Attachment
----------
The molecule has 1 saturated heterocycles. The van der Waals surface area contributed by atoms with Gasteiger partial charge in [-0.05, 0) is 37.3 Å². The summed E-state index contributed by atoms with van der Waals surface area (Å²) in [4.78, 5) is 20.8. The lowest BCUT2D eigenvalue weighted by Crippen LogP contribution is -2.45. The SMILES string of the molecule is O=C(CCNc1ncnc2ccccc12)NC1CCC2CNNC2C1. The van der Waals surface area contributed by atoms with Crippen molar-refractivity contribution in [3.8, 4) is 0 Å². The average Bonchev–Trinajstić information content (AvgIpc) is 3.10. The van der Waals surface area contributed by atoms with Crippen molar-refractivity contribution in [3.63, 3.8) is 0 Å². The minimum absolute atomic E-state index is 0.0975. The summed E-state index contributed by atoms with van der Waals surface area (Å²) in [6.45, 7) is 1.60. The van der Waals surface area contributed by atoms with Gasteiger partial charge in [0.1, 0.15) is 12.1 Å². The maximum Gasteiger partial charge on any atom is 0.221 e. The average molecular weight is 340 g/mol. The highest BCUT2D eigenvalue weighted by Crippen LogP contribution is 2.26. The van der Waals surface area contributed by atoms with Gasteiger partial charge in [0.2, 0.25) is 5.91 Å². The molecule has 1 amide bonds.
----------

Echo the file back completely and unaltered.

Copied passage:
The molecule has 1 saturated heterocycles. The van der Waals surface area contributed by atoms with Gasteiger partial charge in [-0.05, 0) is 37.3 Å². The summed E-state index contributed by atoms with van der Waals surface area (Å²) in [4.78, 5) is 20.8. The lowest BCUT2D eigenvalue weighted by Crippen LogP contribution is -2.45. The SMILES string of the molecule is O=C(CCNc1ncnc2ccccc12)NC1CCC2CNNC2C1. The van der Waals surface area contributed by atoms with Crippen molar-refractivity contribution in [3.8, 4) is 0 Å². The average Bonchev–Trinajstić information content (AvgIpc) is 3.10. The van der Waals surface area contributed by atoms with Crippen molar-refractivity contribution in [3.63, 3.8) is 0 Å². The minimum absolute atomic E-state index is 0.0975. The summed E-state index contributed by atoms with van der Waals surface area (Å²) in [6.45, 7) is 1.60. The van der Waals surface area contributed by atoms with Gasteiger partial charge in [0.1, 0.15) is 12.1 Å². The maximum Gasteiger partial charge on any atom is 0.221 e. The average molecular weight is 340 g/mol. The highest BCUT2D eigenvalue weighted by Crippen LogP contribution is 2.26. The van der Waals surface area contributed by atoms with Gasteiger partial charge in [0.2, 0.25) is 5.91 Å². The molecule has 1 amide bonds.